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Wine-Cheese: An Eternal Pairing

‘Wine and cheese...they’re a pleasure’, ‘Wine and cheese parties are simply elegant’,

Wine-Cheese: An Eternal Pairing
wine and cheese

‘Wine and cheese...they’re a pleasure’, ‘Wine and cheese parties are simply elegant’, ‘Wine and cheese are ageless companions’, and ‘In retirement, all I needed was red wine and plenty of truffle cheese.’ Much has been said of this divine, delectable pairing. But there are so many wine and cheese pair offerings out there that picking out the offering that aligns with your specific requirement can become difficult. As Food&Wine writer Ray Isle writes, “cheese and wine do love one ­another—just not always”. So it’s all the more noteworthy that you have your perfect pick!


  1. Champagne and Brie:  Coupled with the edgy, effervescent quality of Champagne, the mildly grey-tinged Brie Cheese’s creaminess offers a flavoursome contrast to your palate. As the Wine writer Phil Keeling notes, “The softer texture of triple-cream cheeses like Brie demands something sharp and acidic to cut through the fat.” 


  1. Sauvignon Blanc and Goat Cheese: A green-skinned grape wine variant, Sauvignon Blanc’s crisp, clear quality is reminiscent of a distinctive tartness. While goat cheeses are dynamic, varying from crumbly to creamy, young to mature, and mild to tangy, they all go well with Sauvignon Blanc’s tangy tartness.  


  1. Provence Rosé and Havarti: With a yellowy creamy tint, Havarti is redolent of a lusty lusciousness unique to the semi-soft Dutch cheese–it also has a slightly acidic element to it. Provence Rosé’s dry texture brims with a cloying scent that makes its pairing with Havarti a curious contrast worth a try.  


  1. Vermentino and Fiore Sardo: The champagne-hued wine grape variety, originating from the Italian regions of Sardinia and Liguria, is known for its soft, salty elements. With a flavour profile similar to Sauvignon Blanc, it goes well with both sheep and goat cheese varieties.  But Keeling recommends the former, saying, A sheep’s cheese like “Fiore Sardo does very well alongside the more oily texture of a Vermentino. The saline flavours of both make sure that each only enhances the other…”


  1. Pinot Noir and Gruyere: The black-skinned grape red wine variety offers a piquant, pungent acidity with an earthy undertone. This quality complements Gruyere cheese’s creamy consistency with nutty flavour. Their distinct scents bring an effortless finishing note to the combination. 


  1. Aged Port and Blue Stilton: Varying in colour from mellow to golden-brown colour, Aged Port is mostly consumed for its abundant richness. They go well with Blue Stilton cheeses, given the latter’s piquant taste notes. And as Keeling succinctly notes, “Port is known for its full body, sweetness, and bold character. And when you’re dealing with all that, you need a cheese to match: something stinky. The complex character of a pungent and salty Blue Stilton matches up beautifully with an older, sweeter Port. Remember: the sweeter the wine, the stinkier the cheese.”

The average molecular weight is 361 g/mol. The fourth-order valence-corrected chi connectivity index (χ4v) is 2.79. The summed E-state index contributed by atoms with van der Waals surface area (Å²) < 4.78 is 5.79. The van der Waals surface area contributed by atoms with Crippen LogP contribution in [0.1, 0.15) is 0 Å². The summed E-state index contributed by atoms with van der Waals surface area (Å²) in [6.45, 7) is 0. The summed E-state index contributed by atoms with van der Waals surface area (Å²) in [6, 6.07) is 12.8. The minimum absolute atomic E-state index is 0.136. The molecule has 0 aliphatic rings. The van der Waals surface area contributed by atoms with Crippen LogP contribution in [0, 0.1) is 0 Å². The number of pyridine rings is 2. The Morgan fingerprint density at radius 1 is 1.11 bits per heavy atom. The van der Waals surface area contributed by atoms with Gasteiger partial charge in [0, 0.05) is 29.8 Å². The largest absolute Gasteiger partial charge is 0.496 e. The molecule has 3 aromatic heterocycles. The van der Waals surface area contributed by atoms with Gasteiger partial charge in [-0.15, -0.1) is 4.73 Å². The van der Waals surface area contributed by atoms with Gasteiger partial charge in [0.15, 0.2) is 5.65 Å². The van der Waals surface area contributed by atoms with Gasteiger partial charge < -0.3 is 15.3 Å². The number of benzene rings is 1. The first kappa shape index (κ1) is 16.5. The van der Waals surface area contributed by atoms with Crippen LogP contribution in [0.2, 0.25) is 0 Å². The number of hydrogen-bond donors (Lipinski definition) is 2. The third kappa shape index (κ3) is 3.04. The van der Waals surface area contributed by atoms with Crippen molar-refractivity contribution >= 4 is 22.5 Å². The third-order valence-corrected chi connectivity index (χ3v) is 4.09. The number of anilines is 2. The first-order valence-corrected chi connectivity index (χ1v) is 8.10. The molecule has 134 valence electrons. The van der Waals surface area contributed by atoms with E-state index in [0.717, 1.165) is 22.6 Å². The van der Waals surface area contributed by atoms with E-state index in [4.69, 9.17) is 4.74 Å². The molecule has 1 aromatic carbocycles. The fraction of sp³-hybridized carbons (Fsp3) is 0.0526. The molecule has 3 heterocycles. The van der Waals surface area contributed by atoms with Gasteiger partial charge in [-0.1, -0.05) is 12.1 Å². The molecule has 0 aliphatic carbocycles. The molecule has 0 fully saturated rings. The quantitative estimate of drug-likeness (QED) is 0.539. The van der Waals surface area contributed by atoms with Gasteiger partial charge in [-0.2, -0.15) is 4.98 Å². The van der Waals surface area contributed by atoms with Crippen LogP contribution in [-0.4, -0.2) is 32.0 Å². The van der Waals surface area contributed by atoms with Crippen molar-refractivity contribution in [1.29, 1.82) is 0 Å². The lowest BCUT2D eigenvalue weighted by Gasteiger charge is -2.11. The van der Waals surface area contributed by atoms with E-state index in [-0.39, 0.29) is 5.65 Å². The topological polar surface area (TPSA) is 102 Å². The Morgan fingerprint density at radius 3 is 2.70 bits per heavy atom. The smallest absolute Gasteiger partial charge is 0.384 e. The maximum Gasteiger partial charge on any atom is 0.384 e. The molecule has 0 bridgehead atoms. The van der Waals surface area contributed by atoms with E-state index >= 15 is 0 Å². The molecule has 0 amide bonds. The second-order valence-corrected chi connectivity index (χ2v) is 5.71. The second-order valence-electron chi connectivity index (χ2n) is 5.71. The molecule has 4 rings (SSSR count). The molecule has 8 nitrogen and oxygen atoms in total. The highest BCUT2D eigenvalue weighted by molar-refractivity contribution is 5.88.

1. Moscato d’Asti and Gorgonzola: The sparkling, spirited white wine originating in the Asti Province of northwest Italy transports you to the lush hill slopes in Montferrat, Piedmont with its earthy sweetness. A sip of this wine coupled with the blue-veined Gorgonzola’s unskimmed cow’s milk creamy texture is just…a slice of heaven. The lightness of the wine against the heaviness of cheese splashes in a revitalising, refreshing twist to your palate. 


  1. Tempranillo and Idiazabal: This exquisite black grape wine variety is a Spanish native. Of a red fruity character, it teases your taste palates with its tannin flavour, leaving your mouth awash with a mildly bitter-tasting tang. Given their Spanish origins, both have smoky, savoury favour that contrast each other well. The richness of tempranillo combined with the smoky, unsmoky quality of the Basque country cheese is a perfect choice for a languid summer evening party snack!  
  2. Cabernet Sauvignon and Aged Cheddar: Considered one of the world’s most widely recognised red wine grape varieties, its strong black currant hint pampers you with its bittersweet flavour. Thrown in together with Aged Cheddar, it makes for an irresistible combination. The crispiness of the wine, coupled with the creaminess of the cheese, makes for a rather distinctive, delightful taste profile. 


  1. Riesling and Raclette: Riesling–a white grape wine variety growing in the mountainous Rhine–has a flowery perfumed scent with a highly acidic flavour. The wine is often considered for its semi-sweet and sweet taste profile. It's pairing with the Swiss-origin Racelette creamy–slightly velvety–texture goes well with the clear, crispy quality of the wine. An off-dry Riesling cheese, as Keeling recommends, ensures that its strong flavours don’t overpower the subtle flavours of the Raclette. 


Wine and Cheese Pairing 

  1.  Source: Food&Wine 


  1. Source: Food&Wine


  1. Source: Food&Wine